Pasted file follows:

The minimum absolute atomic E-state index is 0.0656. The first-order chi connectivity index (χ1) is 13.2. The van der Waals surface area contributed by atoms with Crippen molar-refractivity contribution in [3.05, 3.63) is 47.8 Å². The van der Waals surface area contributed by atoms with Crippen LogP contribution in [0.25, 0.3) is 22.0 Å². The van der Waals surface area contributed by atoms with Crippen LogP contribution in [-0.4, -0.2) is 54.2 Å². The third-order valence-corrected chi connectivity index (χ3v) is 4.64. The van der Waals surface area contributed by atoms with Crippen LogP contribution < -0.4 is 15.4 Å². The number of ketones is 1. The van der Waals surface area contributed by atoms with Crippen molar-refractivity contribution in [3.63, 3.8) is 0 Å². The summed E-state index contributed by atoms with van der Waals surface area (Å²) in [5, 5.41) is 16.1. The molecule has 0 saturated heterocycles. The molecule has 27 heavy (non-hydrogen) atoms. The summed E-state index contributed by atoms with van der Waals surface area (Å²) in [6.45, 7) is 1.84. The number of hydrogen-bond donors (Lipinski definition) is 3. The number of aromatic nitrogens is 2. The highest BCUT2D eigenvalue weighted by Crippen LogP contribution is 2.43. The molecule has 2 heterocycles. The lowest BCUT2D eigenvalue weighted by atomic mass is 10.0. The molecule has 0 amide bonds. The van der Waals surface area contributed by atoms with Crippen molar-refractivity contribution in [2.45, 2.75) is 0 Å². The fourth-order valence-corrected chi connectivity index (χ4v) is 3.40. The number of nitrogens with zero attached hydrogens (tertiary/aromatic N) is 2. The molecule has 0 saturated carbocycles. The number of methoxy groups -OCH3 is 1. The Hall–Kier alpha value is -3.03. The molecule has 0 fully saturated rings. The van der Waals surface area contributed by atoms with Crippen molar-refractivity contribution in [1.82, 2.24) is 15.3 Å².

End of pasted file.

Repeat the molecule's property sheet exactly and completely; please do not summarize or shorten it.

The minimum absolute atomic E-state index is 0.0656. The first-order chi connectivity index (χ1) is 13.2. The van der Waals surface area contributed by atoms with Crippen molar-refractivity contribution in [3.05, 3.63) is 47.8 Å². The van der Waals surface area contributed by atoms with Crippen LogP contribution in [0.25, 0.3) is 22.0 Å². The van der Waals surface area contributed by atoms with Crippen LogP contribution in [-0.4, -0.2) is 54.2 Å². The third-order valence-corrected chi connectivity index (χ3v) is 4.64. The van der Waals surface area contributed by atoms with Crippen LogP contribution < -0.4 is 15.4 Å². The number of ketones is 1. The van der Waals surface area contributed by atoms with Crippen molar-refractivity contribution in [3.63, 3.8) is 0 Å². The summed E-state index contributed by atoms with van der Waals surface area (Å²) in [5, 5.41) is 16.1. The molecule has 0 saturated heterocycles. The molecule has 27 heavy (non-hydrogen) atoms. The summed E-state index contributed by atoms with van der Waals surface area (Å²) in [6.45, 7) is 1.84. The number of hydrogen-bond donors (Lipinski definition) is 3. The number of aromatic nitrogens is 2. The highest BCUT2D eigenvalue weighted by Crippen LogP contribution is 2.43. The molecule has 2 heterocycles. The lowest BCUT2D eigenvalue weighted by atomic mass is 10.0. The molecule has 0 amide bonds. The van der Waals surface area contributed by atoms with Crippen molar-refractivity contribution in [2.45, 2.75) is 0 Å². The fourth-order valence-corrected chi connectivity index (χ4v) is 3.40. The number of nitrogens with zero attached hydrogens (tertiary/aromatic N) is 2. The molecule has 0 saturated carbocycles. The number of methoxy groups -OCH3 is 1. The Hall–Kier alpha value is -3.03. The molecule has 0 fully saturated rings. The van der Waals surface area contributed by atoms with Crippen molar-refractivity contribution in [1.82, 2.24) is 15.3 Å².